‘NQPHN has delivered targeted education and training events on topics, specific to regions in North Queensland, that were highlighted from data collected in the APNA Workforce Survey,’ Ms Barron says.  

‘From this data, we have identified opportunities to expand the Transition to Professional Practice primary care nursing program and are looking at similar options for nurse practitioners to assist career progression with support from their peers.’  

‘The data collected in the APNA Workforce Survey are integral to the planning and delivery of customised training and education, and without it NQPHN would be unable to provide support and training to priority regions,’ Ms Barron says. 

None of this vital work would be possible if PHC nurses do not complete the survey in sufficient numbers.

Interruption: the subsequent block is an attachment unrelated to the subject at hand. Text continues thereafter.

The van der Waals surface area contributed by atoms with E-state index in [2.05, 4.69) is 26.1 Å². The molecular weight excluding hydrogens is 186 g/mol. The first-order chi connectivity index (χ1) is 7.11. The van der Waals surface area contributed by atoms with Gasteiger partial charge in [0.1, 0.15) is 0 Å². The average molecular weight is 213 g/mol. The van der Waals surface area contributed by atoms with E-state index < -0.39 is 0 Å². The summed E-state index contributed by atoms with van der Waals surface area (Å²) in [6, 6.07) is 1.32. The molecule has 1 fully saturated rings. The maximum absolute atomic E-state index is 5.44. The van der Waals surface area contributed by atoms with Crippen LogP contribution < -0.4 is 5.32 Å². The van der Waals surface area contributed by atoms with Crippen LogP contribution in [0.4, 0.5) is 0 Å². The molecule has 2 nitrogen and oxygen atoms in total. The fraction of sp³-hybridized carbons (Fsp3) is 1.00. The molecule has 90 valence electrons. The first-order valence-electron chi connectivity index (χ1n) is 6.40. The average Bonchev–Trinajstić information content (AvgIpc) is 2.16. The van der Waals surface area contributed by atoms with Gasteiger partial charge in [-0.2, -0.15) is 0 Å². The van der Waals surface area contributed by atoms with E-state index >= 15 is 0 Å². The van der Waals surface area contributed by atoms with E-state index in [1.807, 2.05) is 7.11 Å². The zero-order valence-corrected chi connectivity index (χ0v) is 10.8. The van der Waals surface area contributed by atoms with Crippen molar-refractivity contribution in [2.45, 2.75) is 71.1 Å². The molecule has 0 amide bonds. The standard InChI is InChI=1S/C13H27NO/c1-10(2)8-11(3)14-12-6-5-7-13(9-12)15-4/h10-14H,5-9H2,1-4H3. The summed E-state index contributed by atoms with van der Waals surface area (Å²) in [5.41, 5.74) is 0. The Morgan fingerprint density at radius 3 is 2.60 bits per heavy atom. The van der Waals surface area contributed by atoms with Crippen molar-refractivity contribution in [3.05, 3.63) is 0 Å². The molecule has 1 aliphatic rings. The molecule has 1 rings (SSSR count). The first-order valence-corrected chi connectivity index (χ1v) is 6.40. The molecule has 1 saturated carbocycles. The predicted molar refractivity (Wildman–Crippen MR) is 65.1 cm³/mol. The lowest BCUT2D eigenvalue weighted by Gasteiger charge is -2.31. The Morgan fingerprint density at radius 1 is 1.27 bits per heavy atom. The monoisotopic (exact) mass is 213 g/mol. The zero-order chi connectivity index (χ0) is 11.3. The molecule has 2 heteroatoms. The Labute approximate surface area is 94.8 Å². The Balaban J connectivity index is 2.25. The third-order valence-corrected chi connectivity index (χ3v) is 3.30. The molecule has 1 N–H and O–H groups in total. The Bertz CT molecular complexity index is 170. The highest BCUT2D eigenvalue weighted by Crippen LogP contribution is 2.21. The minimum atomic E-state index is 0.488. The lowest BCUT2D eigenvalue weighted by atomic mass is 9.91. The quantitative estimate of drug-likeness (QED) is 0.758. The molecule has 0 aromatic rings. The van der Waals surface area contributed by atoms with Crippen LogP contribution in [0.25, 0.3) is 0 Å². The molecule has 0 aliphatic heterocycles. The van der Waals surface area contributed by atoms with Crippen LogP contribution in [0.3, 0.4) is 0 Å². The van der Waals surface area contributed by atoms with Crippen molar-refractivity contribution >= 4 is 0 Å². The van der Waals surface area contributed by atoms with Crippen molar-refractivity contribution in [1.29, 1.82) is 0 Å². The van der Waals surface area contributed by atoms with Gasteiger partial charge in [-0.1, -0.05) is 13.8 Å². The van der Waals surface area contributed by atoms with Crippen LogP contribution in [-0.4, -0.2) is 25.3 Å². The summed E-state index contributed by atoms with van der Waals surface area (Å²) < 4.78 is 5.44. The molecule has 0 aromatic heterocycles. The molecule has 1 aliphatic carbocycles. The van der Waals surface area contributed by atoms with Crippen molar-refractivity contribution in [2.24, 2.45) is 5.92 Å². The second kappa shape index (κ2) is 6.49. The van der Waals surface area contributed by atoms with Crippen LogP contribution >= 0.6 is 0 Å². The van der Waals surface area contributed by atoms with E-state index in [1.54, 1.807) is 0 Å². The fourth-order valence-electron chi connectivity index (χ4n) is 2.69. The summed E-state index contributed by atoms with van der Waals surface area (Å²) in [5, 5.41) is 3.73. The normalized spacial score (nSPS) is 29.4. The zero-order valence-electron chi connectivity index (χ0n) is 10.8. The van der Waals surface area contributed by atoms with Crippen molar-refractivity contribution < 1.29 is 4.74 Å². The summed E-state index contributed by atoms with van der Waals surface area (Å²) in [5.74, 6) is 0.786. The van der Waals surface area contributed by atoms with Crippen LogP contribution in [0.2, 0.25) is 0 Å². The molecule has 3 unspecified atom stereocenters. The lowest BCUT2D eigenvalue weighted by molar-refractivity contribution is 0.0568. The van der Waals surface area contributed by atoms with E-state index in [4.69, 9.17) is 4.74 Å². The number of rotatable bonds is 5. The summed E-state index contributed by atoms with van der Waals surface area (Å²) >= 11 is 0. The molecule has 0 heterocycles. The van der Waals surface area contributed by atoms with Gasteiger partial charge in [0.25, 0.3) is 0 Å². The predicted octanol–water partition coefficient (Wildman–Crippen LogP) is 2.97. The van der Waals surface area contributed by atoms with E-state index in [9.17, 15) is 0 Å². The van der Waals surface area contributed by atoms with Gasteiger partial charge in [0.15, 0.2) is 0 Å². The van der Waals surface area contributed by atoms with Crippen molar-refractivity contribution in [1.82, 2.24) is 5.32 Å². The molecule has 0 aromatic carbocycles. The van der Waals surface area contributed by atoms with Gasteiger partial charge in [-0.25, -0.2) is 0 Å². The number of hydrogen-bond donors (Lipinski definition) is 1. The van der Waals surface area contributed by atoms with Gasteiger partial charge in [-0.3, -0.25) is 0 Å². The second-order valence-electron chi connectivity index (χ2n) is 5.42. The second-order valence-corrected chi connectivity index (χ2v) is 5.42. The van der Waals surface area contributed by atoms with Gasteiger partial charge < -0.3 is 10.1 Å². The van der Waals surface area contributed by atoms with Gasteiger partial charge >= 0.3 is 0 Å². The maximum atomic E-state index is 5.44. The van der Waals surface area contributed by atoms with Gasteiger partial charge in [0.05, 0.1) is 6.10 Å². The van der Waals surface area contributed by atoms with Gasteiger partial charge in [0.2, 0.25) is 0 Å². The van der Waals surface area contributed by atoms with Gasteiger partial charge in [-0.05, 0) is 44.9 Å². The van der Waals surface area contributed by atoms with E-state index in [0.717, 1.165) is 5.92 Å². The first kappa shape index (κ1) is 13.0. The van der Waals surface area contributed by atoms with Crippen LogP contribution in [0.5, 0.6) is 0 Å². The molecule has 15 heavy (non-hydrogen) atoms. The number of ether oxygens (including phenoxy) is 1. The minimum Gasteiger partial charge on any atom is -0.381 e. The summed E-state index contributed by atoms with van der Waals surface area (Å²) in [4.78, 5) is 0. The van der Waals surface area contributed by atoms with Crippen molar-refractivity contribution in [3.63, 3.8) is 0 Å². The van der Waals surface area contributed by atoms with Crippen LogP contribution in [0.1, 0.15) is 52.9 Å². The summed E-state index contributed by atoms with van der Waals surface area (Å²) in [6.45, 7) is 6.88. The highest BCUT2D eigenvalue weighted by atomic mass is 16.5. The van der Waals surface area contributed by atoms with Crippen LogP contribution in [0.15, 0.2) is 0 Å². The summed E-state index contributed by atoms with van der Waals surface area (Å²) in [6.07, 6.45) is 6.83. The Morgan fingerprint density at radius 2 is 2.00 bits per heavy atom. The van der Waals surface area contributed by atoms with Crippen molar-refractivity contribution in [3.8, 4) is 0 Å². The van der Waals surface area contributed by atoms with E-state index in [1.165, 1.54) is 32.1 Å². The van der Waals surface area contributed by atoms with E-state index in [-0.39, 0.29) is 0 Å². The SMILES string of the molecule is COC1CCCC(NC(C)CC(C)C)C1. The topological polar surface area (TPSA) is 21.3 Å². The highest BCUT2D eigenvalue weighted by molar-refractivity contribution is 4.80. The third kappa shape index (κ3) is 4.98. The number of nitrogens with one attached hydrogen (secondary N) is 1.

‘If there’s only one survey you do this year, make it this one,’ Karen Booth says. ‘The more nurses that complete the Workforce Survey, the better placed we are to lobby for changes to ensure nurses are valued, visible and respected.’ 

The Grattan’s Peter Breadon agrees: ‘Even for busy people, taking the time to share your experience by filling out the survey is a great investment. People making decisions about how to fund and manage the health system need to understand what is working for the workforce, and what isn’t.’ 

‘We can learn a lot from trials, evaluations, talking to individual nurses, or focus groups. But there is no real substitute for a large, well-designed survey.’ 


Click here to access the Reference List for this article. 


The APNA Workforce Survey Hub collects data snapshots, media coverage, and historical data all in one convenient place. To see just what the Survey can do, head to: https://www.apna.asn.au/hub/APNA-workforce-survey